Together, the identified correlational cascade from attention to citation differentials between women and men may pinpoint a root cause for gendered recognition of research contributions. The scientific community has gained a robust understanding of gender differences in recognition of work at later stages of the academic lifecycle, like gender differences in promotion, the awarding of scientific prizes, and the representation of men and women in esteemed scientific societies17,18,19,20. Our results, meanwhile, shed light on a possible, much earlier starting point of gender differences in scientific recognition—the attention paid to a research article—that may conceivably contribute to downward spirals of recognition as the academic lifecycle continues.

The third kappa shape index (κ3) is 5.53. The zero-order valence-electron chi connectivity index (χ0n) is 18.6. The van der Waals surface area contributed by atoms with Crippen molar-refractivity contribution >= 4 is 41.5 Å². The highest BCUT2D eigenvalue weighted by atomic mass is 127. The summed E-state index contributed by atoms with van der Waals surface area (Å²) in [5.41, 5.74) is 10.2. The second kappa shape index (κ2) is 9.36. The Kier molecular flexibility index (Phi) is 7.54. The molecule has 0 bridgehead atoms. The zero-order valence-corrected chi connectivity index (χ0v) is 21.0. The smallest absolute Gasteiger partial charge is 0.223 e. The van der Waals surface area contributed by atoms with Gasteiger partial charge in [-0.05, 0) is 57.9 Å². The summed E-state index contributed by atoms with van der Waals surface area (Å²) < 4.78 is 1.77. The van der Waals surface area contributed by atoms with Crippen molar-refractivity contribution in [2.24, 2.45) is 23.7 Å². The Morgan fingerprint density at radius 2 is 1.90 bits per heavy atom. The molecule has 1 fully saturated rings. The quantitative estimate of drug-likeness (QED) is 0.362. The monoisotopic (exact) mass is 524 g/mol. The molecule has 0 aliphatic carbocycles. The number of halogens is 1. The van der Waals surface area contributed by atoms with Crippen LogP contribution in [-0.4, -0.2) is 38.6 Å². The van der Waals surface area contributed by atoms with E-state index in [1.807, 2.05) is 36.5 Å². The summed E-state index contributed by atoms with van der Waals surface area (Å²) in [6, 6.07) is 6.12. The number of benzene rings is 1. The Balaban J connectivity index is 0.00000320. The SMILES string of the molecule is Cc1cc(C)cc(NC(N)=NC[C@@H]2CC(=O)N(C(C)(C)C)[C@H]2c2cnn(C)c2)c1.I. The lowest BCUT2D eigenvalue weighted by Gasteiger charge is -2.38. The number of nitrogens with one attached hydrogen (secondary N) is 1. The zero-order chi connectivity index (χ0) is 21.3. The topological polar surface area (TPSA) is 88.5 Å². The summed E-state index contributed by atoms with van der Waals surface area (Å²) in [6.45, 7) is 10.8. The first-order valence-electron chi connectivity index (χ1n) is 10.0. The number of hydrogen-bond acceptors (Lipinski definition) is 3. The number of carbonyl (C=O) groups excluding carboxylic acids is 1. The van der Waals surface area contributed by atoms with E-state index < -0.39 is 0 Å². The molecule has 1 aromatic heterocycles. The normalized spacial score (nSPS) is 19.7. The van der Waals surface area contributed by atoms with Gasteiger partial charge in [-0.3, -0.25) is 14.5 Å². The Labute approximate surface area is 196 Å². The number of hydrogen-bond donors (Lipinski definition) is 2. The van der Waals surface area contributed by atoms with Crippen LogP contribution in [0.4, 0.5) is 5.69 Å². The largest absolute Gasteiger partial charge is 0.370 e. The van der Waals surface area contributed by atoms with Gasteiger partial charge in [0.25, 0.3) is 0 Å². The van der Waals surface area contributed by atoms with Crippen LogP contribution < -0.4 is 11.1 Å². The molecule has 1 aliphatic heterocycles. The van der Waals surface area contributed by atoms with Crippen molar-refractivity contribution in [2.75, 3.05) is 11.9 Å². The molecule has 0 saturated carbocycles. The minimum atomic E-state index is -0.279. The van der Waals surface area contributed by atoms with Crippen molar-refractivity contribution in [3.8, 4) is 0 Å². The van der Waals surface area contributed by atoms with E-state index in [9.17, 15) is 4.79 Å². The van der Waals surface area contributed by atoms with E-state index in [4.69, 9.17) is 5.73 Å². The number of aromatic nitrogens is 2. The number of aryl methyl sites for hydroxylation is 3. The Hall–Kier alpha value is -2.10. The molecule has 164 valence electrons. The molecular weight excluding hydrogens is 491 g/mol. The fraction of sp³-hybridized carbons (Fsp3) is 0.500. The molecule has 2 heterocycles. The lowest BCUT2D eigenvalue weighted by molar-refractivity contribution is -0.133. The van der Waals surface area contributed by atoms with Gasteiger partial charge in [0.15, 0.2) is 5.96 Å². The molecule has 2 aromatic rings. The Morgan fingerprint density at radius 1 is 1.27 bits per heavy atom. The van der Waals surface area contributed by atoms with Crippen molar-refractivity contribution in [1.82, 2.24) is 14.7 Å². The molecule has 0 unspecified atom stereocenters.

The presented findings hold several implications for science policy and practice. As the importance of broader attention metrics becomes increasingly recognized by the institutions of science21, from funders to universities, it seems important to raise awareness of potential differences in attention to research and likely consequences for more established metrics like citations. Awareness is the first step for researchers to make conscious decisions about how to represent their work to the scientific community and the broader public22. Meanwhile, institutions may need to consider how to formalize financial and non-financial (e.g., media consulting) support for their research staff when it comes to professionally disseminating research findings and should consider equity measures. Our research indicates that gender equity considerations are likely important for designing such support structures, whereas similar needs might exist at a more intersectional basis (race, ethnicity etc.)23. For the scientific research enterprise at large, attention allocation will likely play a central role in determining what science impacts cumulative knowledge building. As scientific production proliferates, scientists become ever more constrained in the content they can absorb and use in their own research24. The process of attention allocation to research may, therefore, become more active field of research to promote evidence-based science policy and practice.